Very happily so! I’ve never regretted that decision even though it’s cost me several relationships.

    6. Jess*

      Me too! I have a dog, two cats, two guinea pigs, a tank full of fish and a husband, though.

      It gets a little lonely sometimes though. I feel like I’m the only thirty-something married woman I know who doesn’t have kids or desperately want kids.

      1. Trixie*

        And this. I think we know there’s plenty of us out there, its just finding them in our local communities. I think that’s how I found meet-up groups so helpful in my last city because everyone I was meeting on regular outings didn’t have kids and maybe therefore had time for said outing. Its hard enough making new friends but at the family/SO dynamic and its a whole other level.

      2. Elkay*

        I am now the only married person in my group of friends who does not have/want kids. It seems like every week I’m getting an email announcing another pregnancy. I wish I knew how to find people who were the same as me.

    7. LV*

      Yes, and I’m very happy with my decision.

      The one fly in my ointment is that since I’m only 25, most people assume I’m going to change my mind. As a general rule I never say never, but I’ve known since I was 13 that I never wanted kids and my husband doesn’t want them either (and even got a vasectomy, so…)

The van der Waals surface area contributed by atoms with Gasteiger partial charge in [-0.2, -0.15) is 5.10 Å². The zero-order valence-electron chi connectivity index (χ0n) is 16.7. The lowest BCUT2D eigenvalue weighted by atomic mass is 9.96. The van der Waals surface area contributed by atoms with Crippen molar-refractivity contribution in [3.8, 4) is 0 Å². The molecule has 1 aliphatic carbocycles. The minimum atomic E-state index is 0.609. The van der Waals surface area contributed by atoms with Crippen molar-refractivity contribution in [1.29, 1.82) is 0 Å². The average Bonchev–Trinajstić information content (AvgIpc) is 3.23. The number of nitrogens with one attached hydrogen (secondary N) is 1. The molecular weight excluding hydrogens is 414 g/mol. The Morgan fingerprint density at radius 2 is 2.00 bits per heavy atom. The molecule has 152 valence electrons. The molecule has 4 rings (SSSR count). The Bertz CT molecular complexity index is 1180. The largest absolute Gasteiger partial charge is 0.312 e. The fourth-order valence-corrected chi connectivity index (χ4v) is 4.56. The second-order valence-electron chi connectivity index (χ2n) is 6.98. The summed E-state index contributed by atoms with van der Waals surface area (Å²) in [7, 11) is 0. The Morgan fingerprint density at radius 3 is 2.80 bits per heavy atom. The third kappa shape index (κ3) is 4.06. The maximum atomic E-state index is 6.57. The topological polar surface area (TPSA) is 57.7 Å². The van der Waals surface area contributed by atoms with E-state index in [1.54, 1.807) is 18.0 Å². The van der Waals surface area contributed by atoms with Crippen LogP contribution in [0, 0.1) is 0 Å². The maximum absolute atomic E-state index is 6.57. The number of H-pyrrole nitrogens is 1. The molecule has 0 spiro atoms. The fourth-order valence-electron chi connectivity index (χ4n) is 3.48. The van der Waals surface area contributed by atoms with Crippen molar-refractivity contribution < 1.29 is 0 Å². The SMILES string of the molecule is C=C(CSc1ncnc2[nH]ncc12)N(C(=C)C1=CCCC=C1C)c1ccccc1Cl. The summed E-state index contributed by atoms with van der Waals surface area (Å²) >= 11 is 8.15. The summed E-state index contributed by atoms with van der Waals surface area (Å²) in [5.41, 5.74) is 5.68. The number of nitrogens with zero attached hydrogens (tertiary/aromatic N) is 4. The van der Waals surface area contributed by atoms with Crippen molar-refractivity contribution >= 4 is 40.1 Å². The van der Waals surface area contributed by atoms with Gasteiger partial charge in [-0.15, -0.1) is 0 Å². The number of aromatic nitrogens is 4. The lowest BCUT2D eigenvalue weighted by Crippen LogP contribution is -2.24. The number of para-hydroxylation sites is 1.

I have a lot of relatives who keep asking WHEN I’m going to have a baby. My grandmother grumbled the other day that “I was married at 19 and had your father at 20!” so what’s MY excuse, and my mother occasionally does stuff like email me photos of my dad holding a family friend’s grandchild with the caption, “Doesn’t he look great in the role of grandfather?” Very subtle…

      1. LPBB*

        Do you have siblings? I can’t tell you what a relief it was when my sister got pregnant, because it meant that my parents would have at least one grandchild and I would not have to feel guilty about depriving them. Not that they would have made me feel guilty about it, but I could win a gold medal in the Feeling Guilty About Things I Have Absolutely No Reason To Feel Guilty About Olympics.

      2. Jen RO*

        I just turned 30, so my mother made sure to point out that her plan was to have her kids before 30 and she managed it (me at 28, my brother at 30). I told her I don’t understand what that’s got to do with me…

      3. Ruffingit*